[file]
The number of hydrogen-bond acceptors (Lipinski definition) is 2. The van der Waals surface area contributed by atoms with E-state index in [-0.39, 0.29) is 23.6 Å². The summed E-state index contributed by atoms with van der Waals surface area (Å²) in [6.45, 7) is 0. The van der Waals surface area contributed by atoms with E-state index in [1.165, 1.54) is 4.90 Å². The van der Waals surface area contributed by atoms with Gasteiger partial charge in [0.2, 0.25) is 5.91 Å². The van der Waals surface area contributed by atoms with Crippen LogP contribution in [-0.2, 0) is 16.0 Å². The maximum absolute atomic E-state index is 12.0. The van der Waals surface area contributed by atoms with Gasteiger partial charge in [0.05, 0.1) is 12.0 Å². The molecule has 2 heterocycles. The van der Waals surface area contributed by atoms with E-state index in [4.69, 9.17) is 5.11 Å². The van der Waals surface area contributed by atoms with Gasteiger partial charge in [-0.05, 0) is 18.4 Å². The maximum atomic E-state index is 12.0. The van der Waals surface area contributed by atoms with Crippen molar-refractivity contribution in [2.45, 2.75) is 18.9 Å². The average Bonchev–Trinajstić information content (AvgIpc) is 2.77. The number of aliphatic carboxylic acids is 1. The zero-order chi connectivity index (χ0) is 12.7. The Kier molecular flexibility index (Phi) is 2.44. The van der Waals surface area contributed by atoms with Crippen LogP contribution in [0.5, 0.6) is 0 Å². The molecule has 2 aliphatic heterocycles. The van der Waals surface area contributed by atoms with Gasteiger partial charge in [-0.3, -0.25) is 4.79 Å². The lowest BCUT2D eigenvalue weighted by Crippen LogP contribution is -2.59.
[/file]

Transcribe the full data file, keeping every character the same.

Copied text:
The number of hydrogen-bond acceptors (Lipinski definition) is 2. The van der Waals surface area contributed by atoms with E-state index in [-0.39, 0.29) is 23.6 Å². The summed E-state index contributed by atoms with van der Waals surface area (Å²) in [6.45, 7) is 0. The van der Waals surface area contributed by atoms with E-state index in [1.165, 1.54) is 4.90 Å². The van der Waals surface area contributed by atoms with Gasteiger partial charge in [0.2, 0.25) is 5.91 Å². The van der Waals surface area contributed by atoms with Crippen LogP contribution in [-0.2, 0) is 16.0 Å². The maximum absolute atomic E-state index is 12.0. The van der Waals surface area contributed by atoms with Gasteiger partial charge in [0.05, 0.1) is 12.0 Å². The molecule has 2 heterocycles. The van der Waals surface area contributed by atoms with E-state index in [4.69, 9.17) is 5.11 Å². The van der Waals surface area contributed by atoms with Gasteiger partial charge in [-0.05, 0) is 18.4 Å². The maximum atomic E-state index is 12.0. The van der Waals surface area contributed by atoms with Crippen molar-refractivity contribution in [2.45, 2.75) is 18.9 Å². The average Bonchev–Trinajstić information content (AvgIpc) is 2.77. The number of aliphatic carboxylic acids is 1. The zero-order chi connectivity index (χ0) is 12.7. The Kier molecular flexibility index (Phi) is 2.44. The van der Waals surface area contributed by atoms with Crippen LogP contribution in [0.5, 0.6) is 0 Å². The molecule has 2 aliphatic heterocycles. The van der Waals surface area contributed by atoms with Gasteiger partial charge in [-0.3, -0.25) is 4.79 Å². The lowest BCUT2D eigenvalue weighted by Crippen LogP contribution is -2.59.